Distracted driving dangers considered

Flora Wong
Staff Writer

Students at the University gathered last week for a texting and driving awareness event hosted by the Campus Activities Board in collaboration with the Associated Students of La Verne.

Living in a culture with more screen time than face time has contributed to the serious problem of distracted driving, which is the No.1 killer of U.S. teens, according to the California Highway Patrol.

“April is … dedicated to raising awareness for distracted driving and the event is to promote safety and responsibility,” Victoria Perez, marketing chairwoman of CAB, said.

Distracted Driving Awareness Month was codified in by the National Safety Council to draw more attention to the growing issue.

Additionally in January, the California’s Wireless Communications Device Law prohibits texting and all use of hand-held devices while driving.

Under the new law, minors may not use the phone at all, and legal adults can use certain hands-free devices. If caught, the first offense is a fine of $20, and the second offense is $50.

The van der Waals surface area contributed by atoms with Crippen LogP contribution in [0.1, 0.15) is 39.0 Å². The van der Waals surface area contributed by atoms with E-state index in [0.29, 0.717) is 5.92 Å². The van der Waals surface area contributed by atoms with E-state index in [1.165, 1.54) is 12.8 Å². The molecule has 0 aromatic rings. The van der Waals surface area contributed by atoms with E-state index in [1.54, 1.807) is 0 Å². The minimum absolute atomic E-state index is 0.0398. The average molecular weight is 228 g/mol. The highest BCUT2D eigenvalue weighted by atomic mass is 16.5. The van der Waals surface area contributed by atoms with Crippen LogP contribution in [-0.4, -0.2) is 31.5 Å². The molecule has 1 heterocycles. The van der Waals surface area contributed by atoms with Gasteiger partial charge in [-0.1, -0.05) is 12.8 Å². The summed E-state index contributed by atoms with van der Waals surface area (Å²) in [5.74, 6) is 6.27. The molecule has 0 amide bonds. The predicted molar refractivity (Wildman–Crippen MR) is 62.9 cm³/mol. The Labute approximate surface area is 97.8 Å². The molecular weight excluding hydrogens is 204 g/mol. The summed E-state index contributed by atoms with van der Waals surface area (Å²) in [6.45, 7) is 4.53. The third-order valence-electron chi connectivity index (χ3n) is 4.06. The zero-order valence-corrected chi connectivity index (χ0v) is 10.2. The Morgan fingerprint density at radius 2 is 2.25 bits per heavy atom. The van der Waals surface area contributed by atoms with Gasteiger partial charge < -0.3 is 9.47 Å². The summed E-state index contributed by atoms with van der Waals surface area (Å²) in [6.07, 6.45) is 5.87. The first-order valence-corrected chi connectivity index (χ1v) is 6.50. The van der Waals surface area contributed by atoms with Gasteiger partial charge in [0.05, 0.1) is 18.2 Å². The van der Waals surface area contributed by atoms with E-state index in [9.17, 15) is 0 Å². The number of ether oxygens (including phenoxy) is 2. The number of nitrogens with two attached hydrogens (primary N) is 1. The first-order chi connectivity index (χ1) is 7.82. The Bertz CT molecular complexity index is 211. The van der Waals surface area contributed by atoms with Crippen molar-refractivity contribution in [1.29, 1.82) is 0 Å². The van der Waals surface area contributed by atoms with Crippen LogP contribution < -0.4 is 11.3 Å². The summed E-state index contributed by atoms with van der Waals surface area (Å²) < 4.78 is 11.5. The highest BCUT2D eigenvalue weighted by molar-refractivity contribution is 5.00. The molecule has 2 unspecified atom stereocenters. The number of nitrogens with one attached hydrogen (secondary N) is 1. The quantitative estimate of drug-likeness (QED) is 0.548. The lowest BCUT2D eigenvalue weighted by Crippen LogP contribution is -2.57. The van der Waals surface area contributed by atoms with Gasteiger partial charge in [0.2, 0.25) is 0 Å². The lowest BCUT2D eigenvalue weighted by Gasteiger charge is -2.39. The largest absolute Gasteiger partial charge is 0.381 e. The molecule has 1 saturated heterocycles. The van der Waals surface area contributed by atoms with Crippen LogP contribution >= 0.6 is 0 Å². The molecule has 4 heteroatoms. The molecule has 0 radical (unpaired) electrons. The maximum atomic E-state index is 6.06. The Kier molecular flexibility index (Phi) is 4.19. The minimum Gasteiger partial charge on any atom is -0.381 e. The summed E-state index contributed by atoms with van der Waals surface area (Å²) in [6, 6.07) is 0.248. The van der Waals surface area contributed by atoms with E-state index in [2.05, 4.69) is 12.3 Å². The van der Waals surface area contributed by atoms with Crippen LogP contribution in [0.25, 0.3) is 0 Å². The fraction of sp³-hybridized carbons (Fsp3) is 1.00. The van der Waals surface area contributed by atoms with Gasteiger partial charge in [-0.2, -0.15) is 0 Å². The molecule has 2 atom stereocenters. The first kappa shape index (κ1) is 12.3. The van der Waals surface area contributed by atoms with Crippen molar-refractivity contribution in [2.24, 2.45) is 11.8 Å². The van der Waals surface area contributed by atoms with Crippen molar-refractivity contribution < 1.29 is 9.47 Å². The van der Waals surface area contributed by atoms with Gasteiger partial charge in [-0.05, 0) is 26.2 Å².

The event gave students free car mounts, a car crash display, a safe driving pledge, and food from The Habit food truck.

“We put on this event to show a text can wait,” said Ryan Hoffman, ASULV senator pro tem.

“By receiving a car mount and signing the pledge, we hope students take into consideration their life and other’s lives when they drive.”

Adrianna Yanez, sophomore criminology major, was personally impacted by using her phone while driving.

Yanez said she ran a red light while answering a phone call. The accident totaled her car.

“I remember I picked up the phone, put it on my lap and I put it on speaker,” Yanez said.

“When I looked down and looked back up, I thought I saw a green light. I pushed my gas and I was hit.”

Yanez hopes to make a difference to her friends when she shares her story.

“I think seeing the wrecked car display and knowing my friends who have gotten into car accidents while using their phones, it hits a lot harder and it makes me not want to look at my phone even more and tell others to be more careful,” said Catherine Veliz, junior criminology major.

Flora Wong can be reached at yuenyuen.wong@laverne.edu.

Flora Wong

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